As MacCallum suggests, Shakespeare must have been fascinated by the figure of Caesar since he referred to him in a number of his early dramas, and Harold C. Goddard thinks that "Caesar [...] apparently came to stand for Imperialism in Shakespeare’s mind" (Vol. I 330). It is quite certain that Shakespeare recognised a powerful figure in Caesar, and explored his potential as much as possible.
Shakespeare’s major inspirational source for Julius Caesar was Plutarch; MacCallum is convinced that "in Plutarch he found practically all the stuff and substance for his play, except what was contributed by his own genius; and any other ingredients are nearly imperceptible and altogether negligible" (180). Even Goddard acknowledges this statement but also he adds: "what of it? He had no need of Plutarch to teach him what a ‘strong’ man becomes in his last days or at death" (Vol. I 309). Therefore, one can suppose that Shakespeare used Plutarch as his main source for the actual story but used his wit and ideas to make the characters as realistic as possible.
Importantly, J. A. Bryant, Jr. asserts in his article ""Julius Caesar" from a Euripidean Perspective" that "[Julius Caesar is] a continuation of Greek drama in its own right – in particular, of the drama and vision of Euripides" (98). He claims that the reason for labelling Euripides as the most influential source is the fact that
Shakespeare and his contemporaries shared the universal admiration of the sixteenth century for at least two plays by Euripides, Hecuba and Phoenissae, and [...] Englishmen probably knew also Euripides’ Iphigenia in Aulis, which Erasmus had translated (98).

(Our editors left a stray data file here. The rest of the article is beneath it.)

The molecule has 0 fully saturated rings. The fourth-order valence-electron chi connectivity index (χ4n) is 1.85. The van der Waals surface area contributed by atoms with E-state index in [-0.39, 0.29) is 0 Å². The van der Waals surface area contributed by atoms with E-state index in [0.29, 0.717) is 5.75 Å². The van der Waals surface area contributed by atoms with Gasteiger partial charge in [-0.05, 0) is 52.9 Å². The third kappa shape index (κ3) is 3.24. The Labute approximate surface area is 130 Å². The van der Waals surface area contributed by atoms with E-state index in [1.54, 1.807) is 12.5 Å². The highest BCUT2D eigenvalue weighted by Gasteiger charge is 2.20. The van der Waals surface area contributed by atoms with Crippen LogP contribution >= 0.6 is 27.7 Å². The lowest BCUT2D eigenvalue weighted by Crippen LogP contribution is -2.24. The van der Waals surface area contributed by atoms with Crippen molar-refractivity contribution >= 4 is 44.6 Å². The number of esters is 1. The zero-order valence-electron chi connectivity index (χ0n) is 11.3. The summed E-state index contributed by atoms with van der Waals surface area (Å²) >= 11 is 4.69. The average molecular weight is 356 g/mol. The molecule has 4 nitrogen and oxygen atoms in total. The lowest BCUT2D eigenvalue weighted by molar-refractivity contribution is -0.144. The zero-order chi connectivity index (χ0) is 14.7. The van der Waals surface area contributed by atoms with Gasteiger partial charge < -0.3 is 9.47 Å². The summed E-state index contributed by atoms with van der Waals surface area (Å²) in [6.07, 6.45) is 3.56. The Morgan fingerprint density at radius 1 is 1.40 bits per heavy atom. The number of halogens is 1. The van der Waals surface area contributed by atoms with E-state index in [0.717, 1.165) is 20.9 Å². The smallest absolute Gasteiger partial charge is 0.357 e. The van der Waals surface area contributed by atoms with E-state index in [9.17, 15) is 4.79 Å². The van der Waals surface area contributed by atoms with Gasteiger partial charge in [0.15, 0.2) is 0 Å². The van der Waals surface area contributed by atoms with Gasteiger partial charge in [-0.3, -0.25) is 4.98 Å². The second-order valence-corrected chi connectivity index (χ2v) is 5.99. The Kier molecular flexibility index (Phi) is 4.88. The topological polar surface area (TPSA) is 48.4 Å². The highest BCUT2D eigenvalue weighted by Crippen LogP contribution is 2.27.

Even though it was said that it was quite unlikely that Shakespeare would have read Greek drama in Latin translation, he probably had general awareness of the dramas’ existence, and through Plutarch he drew inspiration from them:
[The scene depicting] the quarrel between Brutus and Cassius [...] is based primarily on Plutarch, but may owe something to the confrontation between Agamemnon and Menelaus near the start of the Iphigenia in Aulis [...]: in both cases a bitter quarrel is unexpectedly followed by an undertaking of renewed friendship (Gillespie 163).
It seems that there might be an actual link between Euripides’ and Shakespeare’s plays, since the similarity of the quarrel scenes is striking:
MENELAUS. How will you show you are my own father’s son?
AGAMEMNON. I will share your virtues, but not your vices.
MENELAUS. You should share my misfortunes, like a friend.
AGAMEMNON. Do good if you will admonish me, but not when you are causing me pain.
MENELAUS. Are you not ready to endure this labor with Hellas?
AGAMEMNON. Hellas, like you, is afflicted by some god.
MENELAUS. Glory in your scepter! Betray your brother! I shall have recourse to other plans, to other friends ---------
MENELAUS. Brother, give me your right hand to touch.
AGAMEMNON. I give it. Yours is the victory, and mine the sorrow.
MENELAUS. By Pelops I swear, called father to your father and mine, and by Atreus that begot us, that I shall say to you plainly what is in my heart, no special pleading, but my whole mind. (Hadas and Euripides 369)
CASSIUS. I denied you not.
BRUTUS. You did.
CASSIUS. I did not: he was but a fool that brought
My answer back. Brutus hath rived my heart:
A friend should bear his friend's infirmities,
But Brutus makes mine greater than they are.
BRUTUS. I do not, till you practise them on me.
CASSIUS. You love me not.
BRUTUS. I do not like your faults.
CASSIUS. A friendly eye could never see such faults.
BRUTUS. A flatterer's would not, though they do appear
As huge as high Olympus.
BRUTUS. When I spoke that, I was ill-temper'd too.
CASSIUS. Do you confess so much? Give me your hand.